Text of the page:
Graeme Wilson began working in New Zealand television in the 1960s. Later he was one of the very first members of TVNZ's Natural History Unit (now NHNZ). Wilson stayed on in state television through many changes, revamps and alterations — a number of which he was asked to introduce— before heading up an international broadcasting network Jupiter Television in Japan.
Director Tony Hiles has been making films and documentaries since the mid 1960s; from helming TVNZ staples such as Country Calendar, to independent docos whose subjects have ranged from the making of Peter Jackson's Bad Taste to architect Bill Toomath, and an ongoing series of films involving artist Michael Smither. In 1996 he won an NZ Film best director award for his debut feature Jack Brown Genius.
Pat Robins has been active in the screen industry since the 1960s, across varied behind the scenes roles. In the early 70s Robins, her then husband Geoff Murphy and their children took to the road with musical collective Blerta. After production managing on classics like Goodbye Pork Pie, Utu, and Ngāti, she first stepped out on her own as a director in 1985, with her first short Instincts.
John Shrapnell began working in New Zealand television in the 1960s. His career as a journalist, reporter, director, editor, producer and actor spans nearly half a century.
Roger Hall began writing and acting on television in the late 1960s. In 1976 his debut play Glide Time became a sellout. Later Hall turned this satire of bureaucrats into Gliding On, arguably New Zealand's most successful sitcom to date. Play Middle Aged Spread became a film in 1979. Hall went on to write marital comedy Conjugal Rights for English television. He remains the country's most successful playwright.
Sometimes referred to as the Godfather of New Zealand music TV, Kevan Moore was behind some of the iconic entertainment shows (Let's Go, C'mon) of the 1960s and 70s. Joining television at its birth, Moore was also responsible for shaping early current affairs content (eg Town and Around), and devising popular astronomy show The Night Sky.
Yorkshire born and raised, Austin Mitchell began winning attention in New Zealand by hosting current affairs shows in the 1960s, while teaching history at Otago University. Back home in England, he began an eight year run as a television journalist, and wrote 1972's The Half-Gallon Quarter-Acre Pavlova Paradise, a love letter to New Zealand which became a Kiwi bestseller. Thirty years later Mitchell returned to see how the country had changed. The result was TV series and book Pavlova Paradise Revisited. Mitchell began a 46 year political career in 1977, as Labour MP in the English seat of Grimsby. He retired in 2015.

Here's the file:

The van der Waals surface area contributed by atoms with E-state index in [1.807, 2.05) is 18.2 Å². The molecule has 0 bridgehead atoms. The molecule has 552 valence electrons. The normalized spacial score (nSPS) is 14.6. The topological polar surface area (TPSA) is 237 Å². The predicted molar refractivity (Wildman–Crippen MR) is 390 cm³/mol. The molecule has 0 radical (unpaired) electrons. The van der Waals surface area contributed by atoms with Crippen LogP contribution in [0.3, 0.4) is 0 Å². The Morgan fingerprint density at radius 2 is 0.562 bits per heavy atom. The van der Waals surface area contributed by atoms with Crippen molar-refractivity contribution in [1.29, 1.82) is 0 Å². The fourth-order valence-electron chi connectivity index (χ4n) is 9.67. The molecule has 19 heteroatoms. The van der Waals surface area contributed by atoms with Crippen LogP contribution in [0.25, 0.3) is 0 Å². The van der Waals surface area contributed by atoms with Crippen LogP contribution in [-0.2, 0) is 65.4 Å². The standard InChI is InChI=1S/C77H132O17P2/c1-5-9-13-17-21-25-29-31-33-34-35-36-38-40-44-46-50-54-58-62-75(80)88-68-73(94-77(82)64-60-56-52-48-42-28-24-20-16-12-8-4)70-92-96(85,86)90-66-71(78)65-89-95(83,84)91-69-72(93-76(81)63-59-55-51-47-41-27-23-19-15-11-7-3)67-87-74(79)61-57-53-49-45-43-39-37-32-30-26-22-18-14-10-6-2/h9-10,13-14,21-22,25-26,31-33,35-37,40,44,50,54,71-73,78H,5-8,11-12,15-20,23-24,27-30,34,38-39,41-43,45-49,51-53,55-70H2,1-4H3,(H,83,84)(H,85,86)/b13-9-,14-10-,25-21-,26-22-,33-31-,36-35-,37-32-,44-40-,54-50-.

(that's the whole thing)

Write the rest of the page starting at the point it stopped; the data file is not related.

Alison Holst (DNZM, CBE, QSM) has been a household face since the early days of New Zealand television, when her debut show, Here’s How: Alison Holst Cooks, was an instant hit. Her mission was to cook for ordinary people, use uncomplicated ingredients and stick to a budget. Rejecting her unliberated image, she aimed to get women out of the kitchen by making cooking simple.
Tying David Stevens' career down to a single nation or genre is a challenge. Stevens grew up in Africa and the Middle East, studied acting in the UK, then began his screen career in NZ. In 1972 he directed award-winning drama An Awful Silence, then moved to Australia. There he was Oscar nominated for co-writing movie Breaker Morant, and forged a busy career directing (A Town Like Alice) and writing (The Sum of Us).
Canadian Joe Cote was travelling the world on his OE when love led him to New Zealand in 1965. He landed a job at the NZ Broadcasting Corporation soon after; initially he wasn't allowed on air because of his accent. In 1970 Cote moved into TV, presenting current affairs show The South Tonight. He also worked on Gallery and Inquiry. Cote became the inaugural presenter for National Radio's Morning Report in 1975.